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Floating Rate Notes

Floating Rate Notes


A bond is a long term debt obligation. It is sold by the borrower who is called the "issuer" in order to borrow money for the medium and long term. Typically a bond will have a maturity of between 2 and 20 years. The issuer can be a bank, company or government institution. A bond normally has a  known maturity or redemption date and during its life pays the investor interest.  The interest payments are called "coupons". Bond investors rank prior to equity holders in liquidation but are subordinate to secured lenders. From an issuer’s perspective the coupons are usually tax deductible (unlike dividend payments on equity). Bond markets provide investors with variety. One of the most frequently issued bonds is called a floating rate note.

Floating Rate Notes, (FRNs)

FRNs pay the investor regular coupons every 3 or 6 months. The coupons are linked to a short term interest rate like 3 month or 6 month Libor.  Although they typically have maturities between 2 and 20 years they are often considered to be money market products by virtue of their linkage to Libor.  From an investor's perspective the cash flows on a bond appear as:

When a coupon is paid the next coupon is reset with reference to the relevant Libor rate. This means that the interest received by the investor fluctuates with short term money market interest rates. (The investor's interest receipts are not dissimilar to the regular reinvestment of an interbank deposit paying Libor; when short term interest rates go up, the coupon increases, when they go down the coupon falls).

The coupon payments are calculated on a money market basis, (actual 360 or actual 365). Here is an example. It assumes a principal amount of $10,000,000 with 6 month Libor settling at 3% and the day count being 182 days. The coupon payment is $151,666.67 six months in arrears of its fixing date:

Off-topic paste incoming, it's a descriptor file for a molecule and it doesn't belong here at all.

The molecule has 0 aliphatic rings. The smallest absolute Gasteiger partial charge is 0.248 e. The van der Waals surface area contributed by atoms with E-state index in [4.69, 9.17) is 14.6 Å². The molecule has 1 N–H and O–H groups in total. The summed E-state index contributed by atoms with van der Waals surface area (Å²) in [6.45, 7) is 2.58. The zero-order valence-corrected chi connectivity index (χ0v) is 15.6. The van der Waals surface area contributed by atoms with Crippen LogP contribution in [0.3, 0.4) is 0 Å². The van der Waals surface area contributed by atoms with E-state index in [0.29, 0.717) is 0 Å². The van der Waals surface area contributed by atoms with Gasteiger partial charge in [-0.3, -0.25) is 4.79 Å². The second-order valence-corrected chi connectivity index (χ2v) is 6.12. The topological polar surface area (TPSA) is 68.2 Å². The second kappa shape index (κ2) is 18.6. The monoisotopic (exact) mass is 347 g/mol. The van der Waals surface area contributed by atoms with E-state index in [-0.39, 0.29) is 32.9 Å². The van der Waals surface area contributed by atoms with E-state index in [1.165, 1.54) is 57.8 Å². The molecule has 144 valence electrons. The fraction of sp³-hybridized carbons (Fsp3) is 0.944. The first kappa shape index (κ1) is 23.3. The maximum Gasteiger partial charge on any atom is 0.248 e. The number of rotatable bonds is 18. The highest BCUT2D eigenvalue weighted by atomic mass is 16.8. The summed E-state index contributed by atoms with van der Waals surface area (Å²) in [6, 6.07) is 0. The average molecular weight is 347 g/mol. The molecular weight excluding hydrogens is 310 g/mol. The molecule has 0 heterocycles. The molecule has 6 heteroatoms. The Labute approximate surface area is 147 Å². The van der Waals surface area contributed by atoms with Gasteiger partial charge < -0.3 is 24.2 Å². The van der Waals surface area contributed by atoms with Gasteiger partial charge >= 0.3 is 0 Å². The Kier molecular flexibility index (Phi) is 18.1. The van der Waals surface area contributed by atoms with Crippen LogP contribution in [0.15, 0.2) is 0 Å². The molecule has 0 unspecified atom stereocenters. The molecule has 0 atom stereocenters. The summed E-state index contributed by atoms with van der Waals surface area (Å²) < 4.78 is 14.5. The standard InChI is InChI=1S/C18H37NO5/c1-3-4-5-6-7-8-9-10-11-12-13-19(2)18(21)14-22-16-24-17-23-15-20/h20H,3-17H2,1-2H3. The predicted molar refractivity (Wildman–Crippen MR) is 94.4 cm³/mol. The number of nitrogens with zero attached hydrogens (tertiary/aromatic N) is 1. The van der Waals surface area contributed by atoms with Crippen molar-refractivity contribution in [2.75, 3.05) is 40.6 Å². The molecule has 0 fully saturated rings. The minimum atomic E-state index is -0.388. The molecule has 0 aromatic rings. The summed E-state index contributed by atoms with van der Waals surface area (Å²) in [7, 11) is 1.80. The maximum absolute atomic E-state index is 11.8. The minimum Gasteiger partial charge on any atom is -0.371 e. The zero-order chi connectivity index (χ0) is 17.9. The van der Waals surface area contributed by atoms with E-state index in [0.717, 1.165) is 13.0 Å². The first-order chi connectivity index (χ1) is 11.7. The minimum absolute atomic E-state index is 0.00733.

It is not unusual to find FRNs that have an additional margin added to the coupon payment. For example 3 month Libor plus 25 basis points, this margin normally continues throughout the life of the bond and is added to the coupon payment each time it is made.

When dealers buy and sell FRNs the price they deal at excludes accrued interest (the clean price) when the trade is settled accrued interest is added in order to obtain the settlement price or dirty price. The addition of the accrued interest compensates the seller for the interest that has accumulated from the previous coupon payment date.

Interest rate risk

An FRN represents a series of Libor linked coupon payments. This means that when interest rates fluctuate the coupon will change. This has important implications for the FRN's price. With fixed coupon bonds rising interest rates leads to a fall in their value, (and falling rates a rise in value). This is a discounting effect with higher rates leading to a greater reduction in present value.

For FRNs when interest rates increase their coupons increase. This offsets the reduction in value that would normally occur from discounting the coupon payments using higher interest rates. As a consequence FRNs are far less price sensitive to changing interest rates.

It should be noted that a small reduction in the price of an FRN will normally occur when interest rates increase. This arises because the current coupon is already a fixed rate of interest: